Architect Elisa Valero decided to build herself a home for herself in Granada, Spain, a beautiful space that has “work areas and a living space for a single person without renouncing quality and spatial wealth.” The building is filled with an unbelievable number of windows that allows for a vast amount of light to spill into the space. The mixture of natural materials with clean white walls is a nice touch, though my favorite part has to be the large office with it’s huge window. It’s also really great how integrated the building is in the neighborhood, even though it’s such an old neighborhood. Because of it’s white exterior it seems to blend in perfectly. I’m quite jealous of this space.
Found through Vectroave
Today we have images of iconic architecture sprayed onto the sides of a particular building in Lisbon. I found this gallery on SpaceInvading, where the homem (or mulher) behind the spray can has depicted works from a range of architects including SANAA, Niemeyer, Utzon, and others. Maybe you recognize the Bruder Klaus Chapel by Zumthor above, or below that the Casa da Música by OMA.
Photos by Iwan Baan
In an architectural nod to the neighborhood, Herzog & de Meuron created this aluminum, graffiti-inspired gate for the entrance to 40 Bond, a residential building in Manhattan. All this twisting metal is not really graffiti or street art but rather this is art for the street inspired by graffiti, oozing with as much street cred as any architect can garner. But this graffiti gate keeps people out, like would-be taggers, and away from the surface of the building, which at street level is also covered with wiggly lines. The graffiti pattern continues to inside surfaces of the lobby, where wood becomes carved and mirrors become etched with the über graffiti lifted from the streets outside.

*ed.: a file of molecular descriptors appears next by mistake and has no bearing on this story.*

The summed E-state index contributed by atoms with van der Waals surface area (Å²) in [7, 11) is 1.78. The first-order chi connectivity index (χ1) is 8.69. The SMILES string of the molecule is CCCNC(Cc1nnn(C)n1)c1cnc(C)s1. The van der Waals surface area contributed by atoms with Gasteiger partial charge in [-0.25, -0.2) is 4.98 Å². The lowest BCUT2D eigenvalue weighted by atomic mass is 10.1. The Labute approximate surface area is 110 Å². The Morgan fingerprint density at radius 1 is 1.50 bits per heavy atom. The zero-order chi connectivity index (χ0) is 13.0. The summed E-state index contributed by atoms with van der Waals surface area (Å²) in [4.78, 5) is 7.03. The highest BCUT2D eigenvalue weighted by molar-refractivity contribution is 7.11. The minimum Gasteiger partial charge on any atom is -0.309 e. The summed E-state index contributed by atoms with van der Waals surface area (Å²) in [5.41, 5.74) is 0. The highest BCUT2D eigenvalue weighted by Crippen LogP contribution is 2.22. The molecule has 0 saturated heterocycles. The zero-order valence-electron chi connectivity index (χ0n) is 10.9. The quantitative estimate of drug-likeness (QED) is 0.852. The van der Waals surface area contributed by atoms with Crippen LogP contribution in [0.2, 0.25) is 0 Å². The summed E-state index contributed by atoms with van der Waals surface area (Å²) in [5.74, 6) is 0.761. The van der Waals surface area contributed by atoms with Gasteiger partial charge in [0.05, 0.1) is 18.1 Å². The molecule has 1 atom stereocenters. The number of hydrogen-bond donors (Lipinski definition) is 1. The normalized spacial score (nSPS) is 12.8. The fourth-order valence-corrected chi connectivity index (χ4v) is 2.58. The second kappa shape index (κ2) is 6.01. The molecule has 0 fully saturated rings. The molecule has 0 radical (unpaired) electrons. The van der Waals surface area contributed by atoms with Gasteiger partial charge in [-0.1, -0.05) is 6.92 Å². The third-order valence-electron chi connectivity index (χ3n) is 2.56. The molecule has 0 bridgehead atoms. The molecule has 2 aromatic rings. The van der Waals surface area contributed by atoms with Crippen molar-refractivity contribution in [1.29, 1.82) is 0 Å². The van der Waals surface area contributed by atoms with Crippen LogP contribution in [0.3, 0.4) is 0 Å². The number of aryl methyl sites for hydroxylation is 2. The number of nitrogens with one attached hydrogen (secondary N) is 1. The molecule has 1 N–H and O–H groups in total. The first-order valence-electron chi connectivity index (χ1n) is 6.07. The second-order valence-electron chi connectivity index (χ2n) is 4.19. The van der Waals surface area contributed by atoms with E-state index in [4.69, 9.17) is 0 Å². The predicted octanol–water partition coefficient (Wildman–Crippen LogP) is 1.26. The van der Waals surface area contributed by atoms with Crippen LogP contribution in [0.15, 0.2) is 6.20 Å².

The relationship between street art and buildings isn’t always happy, sometimes resembling an unhappily-arranged marriage, with only a brief courtship occurring in the middle of the night. But this week, I thought we could look at some happier unions between street art and buildings. The first examples are in Reykjavik, Iceland by artist Theresa Himmer, who has used a kind of sequins for buildings to makes images of glaciers and lava. Instead of covering each entire facade with these tiny, shiny discs (like this Maison Martin Margiela store in downtown LA) much of the original wall’s surface is visible. These glittery additions are bright spots in the grey urban fabric and probably a god-send during the winter months when the capitol city gets just a few hours of daylight. So maybe a street artist working under the cover of dark would have more hours to work in Reykjavik, but the scale and technical construction that went into these hints at a longer and more symbiotic planning phase.
When I first saw BIG’s winning design for the upcoming Greenland National Gallery for Art, I thought to myself, “They’re building it on Neptune.” While that isn’t entirely true, the geniuses behind the project saw it fit to drop the entire museum directly into the shoreline, letting it melt into the environment. The effect is stunning and otherworldly, like something from a sci-fi movie, which in my mind means that they’re got something good.
My favorite part is the giant window cut out from the center of the structure. It’s the fact that it’s not just a circle, it’s this odd shaped window that shows the ocean from the upper portion, and a sample of the shoreline from below. You can see what I mean by looking in the third and fourth photos above. If you’re interested in seeing more I’d suggest you click here. Really looking forward to seeing how it turns out once it’s built.